March 23, 2006
Need a tower crane? Take a number
By TERRY STEPHENS
Special to the Journal
A wave of high-rise construction projects in the Puget Sound area has once again swamped the tower crane industry, creating an even tighter market than during the last major construction crunch in 2001.
“For projects we’re doing now, we had to get tower cranes ordered six to eight months ago. All the available cranes are stood up right now, not laying in the equipment yard somewhere. We’re hoping they finish their work on time so they can move to the next project,” said Brian Thomas, director of field operations for Skanska USA Building in Seattle.
One project Thomas had in mind is the 42-story Washington Mutual headquarters in downtown Seattle. One of that project’s two tower cranes, a Liebherr 540 HC-L luffing crane, was immediately moved to another Skanska construction site, where the Seattle Sheraton Hotel is adding a 24-story tower.
Luffing cranes are among the most difficult to get, valued for their ability to raise their boom to avoid hitting adjacent buildings in dense downtown construction sites. Normally, a tower crane’s long boom is fixed in a horizontal position.
Another Liebherr 540 is planned for the Olive 8 project — which includes a Hyatt hotel with 198-unit condominium tower — but that equipment needs to finish working in New Jersey before it can be trucked to Seattle.
“In Bellevue, there’s a project coming up that will take two cranes to start, maybe two more later on,” Thomas said about Washington Square, a billion-dollar development with four residential towers and an office tower.
Like the dot-com boom
Andrew Morrow, Northwest regional sales manager for Salem, Ore.-based Morrow Equipment Co., said “tower crane activity now is similar to the technology building boom of 1999-2000 when we were very busy in the Northwest … but the difference is that today the activity level is pretty intense all across North America, including a lot of high-rise condo construction.”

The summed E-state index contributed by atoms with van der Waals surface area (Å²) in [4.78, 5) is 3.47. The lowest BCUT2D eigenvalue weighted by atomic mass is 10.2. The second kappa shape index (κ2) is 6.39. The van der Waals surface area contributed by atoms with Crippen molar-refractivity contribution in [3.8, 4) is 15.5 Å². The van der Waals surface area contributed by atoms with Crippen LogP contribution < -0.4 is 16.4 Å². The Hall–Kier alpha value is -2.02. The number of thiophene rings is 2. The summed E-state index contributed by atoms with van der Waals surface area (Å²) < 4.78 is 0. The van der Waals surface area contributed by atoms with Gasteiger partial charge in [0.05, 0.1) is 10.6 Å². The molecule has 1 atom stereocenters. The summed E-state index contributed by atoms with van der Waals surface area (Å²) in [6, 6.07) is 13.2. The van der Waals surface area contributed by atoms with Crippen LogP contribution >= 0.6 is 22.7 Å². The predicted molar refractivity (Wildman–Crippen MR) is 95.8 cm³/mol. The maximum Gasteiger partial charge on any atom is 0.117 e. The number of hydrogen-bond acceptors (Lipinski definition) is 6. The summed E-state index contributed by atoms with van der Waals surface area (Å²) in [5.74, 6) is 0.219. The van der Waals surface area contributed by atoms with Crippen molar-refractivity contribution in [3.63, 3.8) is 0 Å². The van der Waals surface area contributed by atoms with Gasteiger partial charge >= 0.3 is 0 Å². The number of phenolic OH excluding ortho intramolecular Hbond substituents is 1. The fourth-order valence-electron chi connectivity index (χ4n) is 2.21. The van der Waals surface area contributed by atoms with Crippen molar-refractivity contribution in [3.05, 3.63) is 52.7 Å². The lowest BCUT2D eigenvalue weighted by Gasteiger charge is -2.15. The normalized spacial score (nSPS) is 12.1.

Morrow, which provided four cranes for the construction of Safeco Field, owns and leases an estimated 500 tower cranes for projects in the United States, Mexico, Canada, Australia, New Zealand and other countries.
“There are probably about 50 cranes in use now in Washington and Oregon. I think everyone who is supplying tower cranes across the country is very busy right now,” Morrow said.
“Factories can only produce a certain number of new cranes and at the moment there is a six- to seven-month lead time for average cranes used for 20- to 30-story condos,” he said. “Each crane is on site for around eight to 15 months for most projects. We expect pretty limited availability of all tower cranes through at least the end of this year. Right now we’re looking for projects starting early in 2007. We see a continued tight market for tower cranes through the end of 2007.”
Both Portland and Vancouver, B.C., also are “very active with high-rise condo construction and it’s been that way for the last couple of years, with condo projects now stretching outside of downtown Vancouver into such cities as Burnaby,” Morrow said.